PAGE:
Router Reference: Buying a Wireless Router
You know it’s true whether you want to admit it or not: Having wireless internet in your home will change your life. Plain and simple. If you’re still plugging cords and cables into your laptop to access internet, it’s time for change. Don’t you wish you could sit on the couch after a long day at work and easily watch a movie or TV on Hulu or Netflix? Or maybe you want to do a quick “send and receive” in Outlook. In today’s digital age, it’s easier than ever to cut the cord. All you need is an internet connection and a wireless router—a device that multiplies your internet signal making it available for use by additional computers. Even if you just want to simply upgrade your router, below is a breakdown of the key points you need to know when going to the store to pick one up. Consider the following features:
- All best wireless routers use the WiFi standard, which is really called 802.11. This standard is further divided into four speeds:
- 802.11a: This is the oldest and slowest of the bunch. You won’t find any routers sporting only 802.11a, so you can pretty much ignore this.
- 802.11b: Introduced in 2000, this was the standard until 2003. It was able to reach speeds of up to 11 Mbit/s(megabits per second). If you’ve used a wireless product in the early 2000s, this is what you were using. Now-a-days, if you see a product that’s just 802.11b, do not buy it, it’s going to be hopelessly outdated and slow, especially if you’re buying it go along with your new (or new-ish) computer. Routers rocking only with b also have weaker security than other later generation’s, thereby putting your private files at risk.
- 802.11g: The current WiFi standard. Every wireless product (computer, router, network card) should be 802.11g compliant. Don’t buy anything less than g—or a product that only supports b. If you’re looking for a new router, this is the aim. Able to hit 54 Mbit/s, this standard is what allowed users to reach true broadband speeds while surfing wirelessly. All 802.11g products are backward compatible, meaning they will work with whatever standard you’re using. Even if your current computer has an 802.11b network card in it, a 802.11g router will work with it. Again, this is the one to get.
- 802.11n: This standard was just made official this September. You may have seem some routers touting something called “Pre-N”. This is why. But now that the standard is official, you will see official 802.11n products. Able to reach theoretic speeds of up 300 Mbit/s—as of now they really get around 100 Mbit/s—this is the future. In addition to their higher speed, 802.11n routers are able to send a wireless signal that can work in congested and obstructed environments. If you live in a two story house, and you’re router is not on the floor you do most of your surfing on, this is the router to get.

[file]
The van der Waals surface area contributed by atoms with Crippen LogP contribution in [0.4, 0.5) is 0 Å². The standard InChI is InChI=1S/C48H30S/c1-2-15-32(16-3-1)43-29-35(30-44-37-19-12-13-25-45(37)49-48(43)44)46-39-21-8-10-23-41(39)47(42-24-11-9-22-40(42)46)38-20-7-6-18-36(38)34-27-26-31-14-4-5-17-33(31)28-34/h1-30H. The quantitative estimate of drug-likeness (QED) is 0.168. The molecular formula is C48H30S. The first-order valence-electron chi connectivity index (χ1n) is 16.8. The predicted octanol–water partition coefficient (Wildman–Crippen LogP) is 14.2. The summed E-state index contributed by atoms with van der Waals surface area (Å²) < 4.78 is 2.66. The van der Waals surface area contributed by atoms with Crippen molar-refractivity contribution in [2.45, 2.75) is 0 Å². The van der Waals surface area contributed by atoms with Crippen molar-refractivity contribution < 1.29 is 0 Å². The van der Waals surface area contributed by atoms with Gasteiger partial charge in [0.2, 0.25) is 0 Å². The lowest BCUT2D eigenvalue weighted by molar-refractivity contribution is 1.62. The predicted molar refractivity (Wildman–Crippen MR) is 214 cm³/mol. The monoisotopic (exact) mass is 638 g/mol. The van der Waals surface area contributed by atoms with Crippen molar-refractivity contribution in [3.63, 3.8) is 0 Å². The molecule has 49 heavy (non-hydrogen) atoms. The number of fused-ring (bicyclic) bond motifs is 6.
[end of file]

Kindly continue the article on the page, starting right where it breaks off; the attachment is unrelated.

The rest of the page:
- Generally, wireless routers all follow the same design ethos: a box with an antenna. Some these days have even forgone external antennas for internal ones. Getting one with external antennas may seem like the logical choice, but you’d be wrong. The signal from both are pretty much equal. Some devices have more than the regular two, these usually sport what is known as MIMO (multiple input, multiple output). This technology allows greater data throughput by using more antennas. Not essential, but cool to have.
- Don’t let this term deter you. Gigabit networking is a protocol that allows WIRED computers PLUGGED into the router to reach data speeds of up to 1000 Mbit/s. This works well if you have a lot of home computers sharing files with each other. Again, keep in mind this is only for wired, plugged in computers, so you probably won’t be using it.
- Keep an eye out for these following brands when shopping:
LINKSYS: Cisco Systems’s consumer networking arm is our favorite. Their routers are simple to set up, rarely fail, provide good throughput and range, and as you can see below, they’re the best designed.
Linksys Wireless N-Broadband Router: Click here to buy it now from Amazon.com! Linksys by Cisco WRT54G2 Wireless-G Broadband Router
NETGEAR: Like Linksys, Netgear offers simple to use wireless products with small footprints and great prices.
Netgear Super-G Wireless Router: Click the link to buy it now from Amazon.com! Netgear WGT624NA Wireless G Firewall Router
BELKIN: Yeah, they make accessories for you iPod and iPhone and, somehow, even the yet to be released iPad, but Belkin is also one of the most advanced wireless companies on the map, always pushing the limits with their top of the line products. The N+ allows you plug in a USB thumb drive to share data with the network.